They say a change is as good as a holiday, right?
Well, there’s no reason why that shouldn’t be the case at work. Change is good! It refreshes our environment, wakes people up and injects a burst of energy. Problem is, sometimes people don’t cope well with change. Routine is comfortable and reassuring so a bit of panic can often set in.
Those clever productivity consultants love to shift things around in offices. Or maybe you’ve had some sexy new infrastructure installed. Moving Kelly away from the window or shifting Dan’s desk too far from the printer could cause a smidge of pushback. But not if change is a regular element in your work environment. Honestly, the more you change things up, the more people get used to change, innovation and new ideas, and the more flexible and adaptable they become. When you show how change is a positive because of the cool rewards it brings, people tend to jump in, boots and all!
How to do it right: Gather the gang around and explain the reasons for the rearrangement … smarter workflow, clearer communication, shiny new toy. If possible, set a time for the whole team to move everything at once so that it’s all done in one go, minimising the disturbance. Getting everyone involved in a team effort is a great way to maintain harmony and have every person invested in the result.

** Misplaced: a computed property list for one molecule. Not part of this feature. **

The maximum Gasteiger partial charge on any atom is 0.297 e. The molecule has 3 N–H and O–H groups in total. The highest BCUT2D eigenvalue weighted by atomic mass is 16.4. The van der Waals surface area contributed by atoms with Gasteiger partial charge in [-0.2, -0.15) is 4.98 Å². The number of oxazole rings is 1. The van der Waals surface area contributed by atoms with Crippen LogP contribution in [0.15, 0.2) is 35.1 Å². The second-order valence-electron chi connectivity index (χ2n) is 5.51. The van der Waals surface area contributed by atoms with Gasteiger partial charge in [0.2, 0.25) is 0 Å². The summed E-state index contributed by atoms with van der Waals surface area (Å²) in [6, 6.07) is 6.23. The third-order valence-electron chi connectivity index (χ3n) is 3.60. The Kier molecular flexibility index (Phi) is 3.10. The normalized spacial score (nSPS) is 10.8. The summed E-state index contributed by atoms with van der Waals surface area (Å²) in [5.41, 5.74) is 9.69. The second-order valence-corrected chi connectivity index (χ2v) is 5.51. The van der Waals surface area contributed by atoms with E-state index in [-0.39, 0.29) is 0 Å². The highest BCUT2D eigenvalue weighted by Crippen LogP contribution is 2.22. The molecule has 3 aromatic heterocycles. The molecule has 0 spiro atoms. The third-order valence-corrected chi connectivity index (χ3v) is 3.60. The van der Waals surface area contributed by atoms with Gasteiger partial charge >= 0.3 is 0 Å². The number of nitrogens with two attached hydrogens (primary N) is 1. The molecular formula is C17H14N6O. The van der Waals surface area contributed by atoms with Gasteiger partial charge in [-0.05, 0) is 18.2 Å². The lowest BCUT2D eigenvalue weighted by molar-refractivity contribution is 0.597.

New staff arriving
When new blood walks through the door, the best-case scenario is a warm welcome and a quick transition from ‘newbie’ to embedded teammate. Humans are naturally curious and cautious when newcomers arrive on the scene, so onboarding is super important, not just for the benefit of the new kid in town but for the whole community.
How to do it right: Your team deserves and needs to know who’s about to join. Introducing the new recruit on the day they’re officially hired is usually smarter than bringing them in ‘cold’ on their first day of work. Even better, making sure you have a healthy culture all the time – warm, inviting and open to new people joining the business – makes for seamless, effortless, natural intros every time.
Introducing new software
So, you’ve re-evaluated your processes and you’re putting a new improvement in place. That’s exciting!! Unfortunately, getting staff excited can be tough. We’re not all licensed to drive crazy-smart computer packages, are we? They sure can be intimidating … but they don’t have to be.
How to do it right: Help your crew understand how the new software will make their jobs easier, save on paperwork or eliminate double handling. Make sure everyone receives solid training in the use of the software and that they have access to the appropriate tech wizards who can answer questions when needed.
Team involvement is key
When a team is presented with something new that they have no input into or control over, it’s pretty natural for them to feel a bit unimportant. The key to introducing workplace change is to get your employees involved in the decision-making, even if it’s just in the smaller decisions. We all like to feel like our input matters. When you give employees the chance to ‘buy in’ to any new arrangement, they get with the program a lot faster and everybody’s happy!